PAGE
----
In Marx’s system in volume 1 of Capital, then, wages tend towards the value of labour-power as determined by the abstract labour necessary for the maintenance and reproduction of workers, so that this includes:
(1) the commodities needed for the worker’s subsistence;

(2) the commodities needed for the workforce to have families and reproduce itself and

(3) the cost of education and training of the skilled forms of labour (Brewer 1984: 37).
But Marx admits that different countries at different levels of development might have differences in “necessary wants” given to workers because of a “historical and moral element.” However, it is difficult to see how this can be greatly above the level needed for subsistence and reproduction of workers without the whole theory unravelling.

If, for example, Marx’s “historical and moral element” in wage determination results in real wages greatly above subsistence wages and that keep rising, then his theory is bizarrely contradictory.

If, however, wages in different countries might have some minor or moderate differences from the “historical and moral element” but still tend towards that national value needed for subsistence and reproduction, then the theory can be made coherent, but is still empirically false, as we can see from the data here.

Furthermore, in Marx’s other writings like Value, Price and Profit (1865), he accepted that unions might increase wages above subsistence levels (Baumol 1983: 305), but a “reserve army of the unemployed” also acts to keep wages in check (Howard 2000: 1039).

But the final and serious problem is that Marx’s whole theory of price determination in volume 1 appears to be overthrown in volume 3 (later edited and published by Engels after Marx’s death), where Marx admits prices do not tend to labour values. This would appear to apply to wages too, so that wage rates in volume 3 would not necessarily tend towards the value of labour-power (which is the level needed for subsistence and reproduction of workers) (Baumol 1983: 304). At that point, Marx’s theory of wage determination in volume 1 – like the theory of price determination there – falls apart.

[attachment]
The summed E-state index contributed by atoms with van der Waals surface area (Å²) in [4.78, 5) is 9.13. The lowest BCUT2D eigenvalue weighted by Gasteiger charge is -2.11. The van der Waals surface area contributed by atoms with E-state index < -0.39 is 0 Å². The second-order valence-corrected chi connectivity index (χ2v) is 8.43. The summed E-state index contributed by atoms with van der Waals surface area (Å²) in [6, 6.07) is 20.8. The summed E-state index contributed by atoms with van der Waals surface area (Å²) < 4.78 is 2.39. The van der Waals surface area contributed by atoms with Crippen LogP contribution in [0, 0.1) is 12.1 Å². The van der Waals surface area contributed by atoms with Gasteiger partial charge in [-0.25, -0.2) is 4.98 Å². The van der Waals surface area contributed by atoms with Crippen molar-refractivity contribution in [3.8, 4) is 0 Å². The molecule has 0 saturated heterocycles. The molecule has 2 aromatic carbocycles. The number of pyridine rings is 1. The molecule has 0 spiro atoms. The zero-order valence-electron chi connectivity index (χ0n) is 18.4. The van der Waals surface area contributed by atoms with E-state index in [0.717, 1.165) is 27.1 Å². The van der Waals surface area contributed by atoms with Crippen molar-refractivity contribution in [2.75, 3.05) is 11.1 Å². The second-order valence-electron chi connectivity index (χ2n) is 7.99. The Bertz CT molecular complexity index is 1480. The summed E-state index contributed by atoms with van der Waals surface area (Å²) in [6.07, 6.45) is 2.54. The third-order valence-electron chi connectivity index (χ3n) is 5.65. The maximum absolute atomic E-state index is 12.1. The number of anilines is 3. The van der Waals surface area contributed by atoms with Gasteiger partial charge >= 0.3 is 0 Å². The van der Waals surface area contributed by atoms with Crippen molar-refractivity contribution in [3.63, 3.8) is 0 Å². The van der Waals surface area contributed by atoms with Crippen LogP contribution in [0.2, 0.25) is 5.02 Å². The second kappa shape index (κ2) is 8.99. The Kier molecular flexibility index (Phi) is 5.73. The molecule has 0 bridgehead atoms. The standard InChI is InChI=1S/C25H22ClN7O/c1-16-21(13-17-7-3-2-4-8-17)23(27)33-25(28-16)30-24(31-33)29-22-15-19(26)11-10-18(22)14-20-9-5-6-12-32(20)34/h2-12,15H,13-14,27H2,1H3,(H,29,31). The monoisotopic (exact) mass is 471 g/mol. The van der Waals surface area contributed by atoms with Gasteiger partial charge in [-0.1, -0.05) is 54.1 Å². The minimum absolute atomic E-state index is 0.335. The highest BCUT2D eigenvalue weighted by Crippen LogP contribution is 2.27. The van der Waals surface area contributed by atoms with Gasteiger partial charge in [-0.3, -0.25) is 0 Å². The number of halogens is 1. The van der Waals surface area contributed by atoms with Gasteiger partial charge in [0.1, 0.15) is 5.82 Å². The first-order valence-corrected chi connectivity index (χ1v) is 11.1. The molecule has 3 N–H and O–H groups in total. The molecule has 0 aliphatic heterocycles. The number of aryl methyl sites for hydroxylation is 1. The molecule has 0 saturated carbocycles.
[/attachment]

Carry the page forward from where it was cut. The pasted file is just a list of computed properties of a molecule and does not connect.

However, even in 1878 in Friedrich Engels’s Herr Eugen Dühring’s Revolution in Science (1894 [1878]), Engels described the propensity of capitalism to drive workers’ wages down to a subsistence through use of machines in these terms:
“Thus it comes about that the excessive labour of some becomes the necessary condition for the lack of employment of others, and that large-scale industry, which hunts all over the world for new consumers, restricts the consumption of the masses at home to a famine minimum and thereby undermines its own internal market.” (Engels [1894]: 308).
A “famine minimum” strongly implies subsistence wages, or perhaps even something worse.

At the end of volume 1 of Capital in the “Historical Tendency of Capitalist Accumulation” chapter, Marx also states that workers suffer increasing “misery” under capitalism, which seems to imply subsistence wages:
Along with the constantly diminishing number of the magnates of capital, who usurp and monopolise all advantages of this process of transformation, grows the mass of misery, oppression, slavery, degradation, exploitation; but with this too grows the revolt of the working-class, a class always increasing in numbers, and disciplined, united, organised by the very mechanism of the process of capitalist production itself. The monopoly of capital becomes a fetter upon the mode of production, which has sprung up and flourished along with, and under it. Centralisation of the means of production and socialisation of labour at last reach a point where they become incompatible with their capitalist integument. This integument is burst asunder. The knell of capitalist private property sounds. The expropriators are expropriated.” (Marx 1906: 836–837).

Further Reading
“Marx’s Capital, Volume 1, Chapter 6: A Critical Summary,” July 13, 2015.

Baumol, William J. 1983. “Marx and the Iron Law of Wages,” The American Economic Review 73.2: 303–308.

Brewer, Anthony. 1984. A Guide to Marx’s Capital. Cambridge University Press, Cambridge.

Engels, Friedrich. [1894]. Herr Eugen Dühring’s Revolution in Science (trans. Emile Burns from 1894 edn.). International Publishers, New York.

Howard, Michael Charles. 2000. “Marx’s Wage Theory in Historical Perspective: Its Origins, Development, and Interpretation,” History of Political Economy 32.4: 1039–1041.

Marx, Karl. 1906. Capital. A Critique of Political Economy (vol. 1; rev. trans. by Ernest Untermann from 4th German edn.). The Modern Library, New York.